USDE: Stanford Professor Not Joining Duncan Team
Stanford Professor Linda Darling Hammond is spreading the word that she's not going to be joining the Duncan team at the USDE after all, citing a desire to return to California and to be with family. According to a letter that was passed on to me, she's got an ailing daughter and a policy center she aims to develop:
I'm sure she'll continue to do well at whatever she does, but this outcome -- predictable as it is -- seems like a shame.
Also, 30 days into the Obama administration we still don't have most of the USDE senior posts filled. (Steve Robinson apparently has signed on as a special assistant to AD but that's it.) There's no stimulus excuse anymore. What's the holdup? Who's under consideration? Is there going to be a "stim czar" at the Department to help shovel out all the loot?
UPDATE: A group email from LDH to friends and colleagues is below.
As many of you know, I have been gone quite a bit since last fall leading President Obama's transition team for education policy, a process that is just now winding down. It has been tremendously gratifying to have had a role in developing his ambitious education agenda and the first steps toward implementation in the stimulus package, which allocates nearly $100 billion to education (!) So many of you have asked me about my future plans that Deborah and I thought it might be best to abuse the SUSE community listserve this once to let you know that several things have converged in the last week or so to persuade me to stay in California and support the President's agenda from here.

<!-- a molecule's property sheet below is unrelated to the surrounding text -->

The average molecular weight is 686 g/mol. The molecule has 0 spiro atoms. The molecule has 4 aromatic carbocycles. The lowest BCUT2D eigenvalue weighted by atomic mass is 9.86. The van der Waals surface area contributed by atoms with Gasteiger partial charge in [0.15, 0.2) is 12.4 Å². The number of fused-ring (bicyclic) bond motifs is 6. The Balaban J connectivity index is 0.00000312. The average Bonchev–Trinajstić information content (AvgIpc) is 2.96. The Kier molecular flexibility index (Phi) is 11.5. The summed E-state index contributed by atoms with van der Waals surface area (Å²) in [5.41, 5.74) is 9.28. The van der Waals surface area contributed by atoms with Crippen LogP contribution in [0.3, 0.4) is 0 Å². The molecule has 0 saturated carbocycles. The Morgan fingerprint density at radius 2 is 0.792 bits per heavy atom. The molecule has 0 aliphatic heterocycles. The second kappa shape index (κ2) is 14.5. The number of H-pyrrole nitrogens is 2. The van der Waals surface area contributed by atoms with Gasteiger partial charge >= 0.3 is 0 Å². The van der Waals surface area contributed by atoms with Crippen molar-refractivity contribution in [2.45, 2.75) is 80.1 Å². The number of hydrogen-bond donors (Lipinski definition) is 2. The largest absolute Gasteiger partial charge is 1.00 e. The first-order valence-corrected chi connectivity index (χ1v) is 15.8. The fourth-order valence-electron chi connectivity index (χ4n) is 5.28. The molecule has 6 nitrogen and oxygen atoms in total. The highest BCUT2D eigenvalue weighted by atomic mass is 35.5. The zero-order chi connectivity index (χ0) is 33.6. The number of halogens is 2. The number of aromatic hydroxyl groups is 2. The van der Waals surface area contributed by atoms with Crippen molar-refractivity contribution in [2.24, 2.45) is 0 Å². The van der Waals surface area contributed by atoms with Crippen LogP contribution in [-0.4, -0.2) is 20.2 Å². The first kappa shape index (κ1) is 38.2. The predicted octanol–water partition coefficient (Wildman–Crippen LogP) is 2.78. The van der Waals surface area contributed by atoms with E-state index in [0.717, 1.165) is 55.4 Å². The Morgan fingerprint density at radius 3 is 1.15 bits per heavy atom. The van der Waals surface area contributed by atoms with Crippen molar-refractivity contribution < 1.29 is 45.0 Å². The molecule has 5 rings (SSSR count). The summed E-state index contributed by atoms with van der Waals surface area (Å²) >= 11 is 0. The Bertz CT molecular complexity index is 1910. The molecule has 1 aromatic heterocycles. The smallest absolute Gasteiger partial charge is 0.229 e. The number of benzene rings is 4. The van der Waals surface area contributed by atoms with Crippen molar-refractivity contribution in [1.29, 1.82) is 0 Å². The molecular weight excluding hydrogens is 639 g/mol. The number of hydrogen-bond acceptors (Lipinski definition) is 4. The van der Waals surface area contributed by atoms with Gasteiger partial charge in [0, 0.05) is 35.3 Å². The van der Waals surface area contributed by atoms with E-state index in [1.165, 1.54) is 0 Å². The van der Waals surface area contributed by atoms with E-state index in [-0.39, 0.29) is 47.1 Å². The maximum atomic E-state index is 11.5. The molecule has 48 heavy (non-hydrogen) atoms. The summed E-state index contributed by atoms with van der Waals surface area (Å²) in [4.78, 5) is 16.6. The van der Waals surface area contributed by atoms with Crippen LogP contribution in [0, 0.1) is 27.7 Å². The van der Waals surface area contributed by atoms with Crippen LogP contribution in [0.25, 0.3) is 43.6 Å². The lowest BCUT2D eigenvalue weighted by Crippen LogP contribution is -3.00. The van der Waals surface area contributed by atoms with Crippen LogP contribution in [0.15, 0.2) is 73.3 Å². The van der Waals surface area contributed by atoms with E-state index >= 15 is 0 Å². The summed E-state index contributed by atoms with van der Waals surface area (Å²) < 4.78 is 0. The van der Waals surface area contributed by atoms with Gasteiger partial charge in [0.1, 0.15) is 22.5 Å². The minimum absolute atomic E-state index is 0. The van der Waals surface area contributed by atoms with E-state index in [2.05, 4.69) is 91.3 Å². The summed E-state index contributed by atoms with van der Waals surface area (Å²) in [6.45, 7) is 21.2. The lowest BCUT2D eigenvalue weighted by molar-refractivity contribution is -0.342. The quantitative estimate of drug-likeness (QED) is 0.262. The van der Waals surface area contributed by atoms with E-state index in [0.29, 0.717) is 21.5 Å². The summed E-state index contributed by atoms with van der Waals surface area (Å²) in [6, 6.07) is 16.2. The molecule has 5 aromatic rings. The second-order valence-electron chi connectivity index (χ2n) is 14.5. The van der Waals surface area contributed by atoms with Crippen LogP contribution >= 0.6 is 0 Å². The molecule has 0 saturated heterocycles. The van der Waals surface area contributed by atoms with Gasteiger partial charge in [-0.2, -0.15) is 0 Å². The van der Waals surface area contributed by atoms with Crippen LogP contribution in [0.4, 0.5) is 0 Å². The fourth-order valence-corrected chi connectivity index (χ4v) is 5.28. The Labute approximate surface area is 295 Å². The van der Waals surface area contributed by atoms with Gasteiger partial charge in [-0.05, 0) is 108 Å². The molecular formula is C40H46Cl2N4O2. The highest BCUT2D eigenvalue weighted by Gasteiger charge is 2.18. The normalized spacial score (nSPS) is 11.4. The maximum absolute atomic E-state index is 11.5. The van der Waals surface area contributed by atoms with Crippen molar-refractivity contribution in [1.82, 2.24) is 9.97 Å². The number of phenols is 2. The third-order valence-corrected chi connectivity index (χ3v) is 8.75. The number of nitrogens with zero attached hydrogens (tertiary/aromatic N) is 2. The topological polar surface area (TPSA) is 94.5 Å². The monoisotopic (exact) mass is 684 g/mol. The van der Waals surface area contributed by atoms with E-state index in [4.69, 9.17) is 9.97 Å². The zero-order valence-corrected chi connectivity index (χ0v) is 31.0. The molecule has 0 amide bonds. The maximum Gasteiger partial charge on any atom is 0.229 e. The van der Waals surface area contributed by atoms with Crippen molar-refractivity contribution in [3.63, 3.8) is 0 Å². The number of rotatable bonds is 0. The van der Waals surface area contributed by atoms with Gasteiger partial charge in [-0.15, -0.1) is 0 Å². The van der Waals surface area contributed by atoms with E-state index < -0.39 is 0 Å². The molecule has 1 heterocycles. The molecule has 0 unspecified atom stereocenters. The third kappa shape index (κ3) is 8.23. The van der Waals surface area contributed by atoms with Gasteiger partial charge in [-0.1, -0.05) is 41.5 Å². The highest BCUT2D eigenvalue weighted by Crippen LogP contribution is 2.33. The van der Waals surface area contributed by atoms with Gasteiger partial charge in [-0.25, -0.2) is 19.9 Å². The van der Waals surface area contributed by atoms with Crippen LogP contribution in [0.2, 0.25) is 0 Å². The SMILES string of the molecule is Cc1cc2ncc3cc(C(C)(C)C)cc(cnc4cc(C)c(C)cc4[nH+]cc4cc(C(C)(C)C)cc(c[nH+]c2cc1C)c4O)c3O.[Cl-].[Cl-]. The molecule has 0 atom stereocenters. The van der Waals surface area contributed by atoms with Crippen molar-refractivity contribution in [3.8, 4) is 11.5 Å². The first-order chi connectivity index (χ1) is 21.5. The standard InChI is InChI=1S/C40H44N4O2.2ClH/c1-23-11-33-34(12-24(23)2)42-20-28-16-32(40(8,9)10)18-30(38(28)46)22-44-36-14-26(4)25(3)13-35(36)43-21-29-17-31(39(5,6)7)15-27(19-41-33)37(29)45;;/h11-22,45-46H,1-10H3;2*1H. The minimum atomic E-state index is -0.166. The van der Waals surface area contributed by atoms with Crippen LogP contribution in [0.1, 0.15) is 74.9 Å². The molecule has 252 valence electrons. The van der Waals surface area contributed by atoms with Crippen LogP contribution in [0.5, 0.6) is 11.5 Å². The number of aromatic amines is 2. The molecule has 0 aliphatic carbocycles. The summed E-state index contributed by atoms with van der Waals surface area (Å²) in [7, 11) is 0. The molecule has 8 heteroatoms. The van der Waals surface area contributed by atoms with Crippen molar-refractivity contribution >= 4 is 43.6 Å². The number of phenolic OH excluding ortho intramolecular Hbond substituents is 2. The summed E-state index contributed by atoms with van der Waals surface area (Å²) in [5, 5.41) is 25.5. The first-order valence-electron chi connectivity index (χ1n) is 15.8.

First, of course, is friends and family, whom I have missed and am so glad to be surrounded by once again. You all have been tremendously supportive in a variety of ways – with courses, students, projects, ideas for the Administration, and many, many gestures of friendship and aid. Thank you. And my family members have some needs that I want to be available to support without traveling cross country each week, which I hardly need tell you is tremendously grueling.
In addition, several funders have indicated they want to make major investments in the new Policy Center Prudence Carter and I were just beginning to get off the ground at Stanford when I left to work on the transition. We will be working on issues of school reform – including standards and assessments, teaching quality, and educational equity in the US and around the world. I've also been asked to take an important role in an international performance assessment project sponsored by several of the high-tech companies here in Silicon Valley that will greatly advance our ability, with other countries, to build better measures of learning, something the president cares deeply about. I believe this will help move the agenda forward – and allow me to help the Administration accomplish some things it cannot do from inside the bureaucracy alone.
So I look forward to rejoining you in our many collective undertakings here, and, yes, I will be offering my course in School Reform this spring.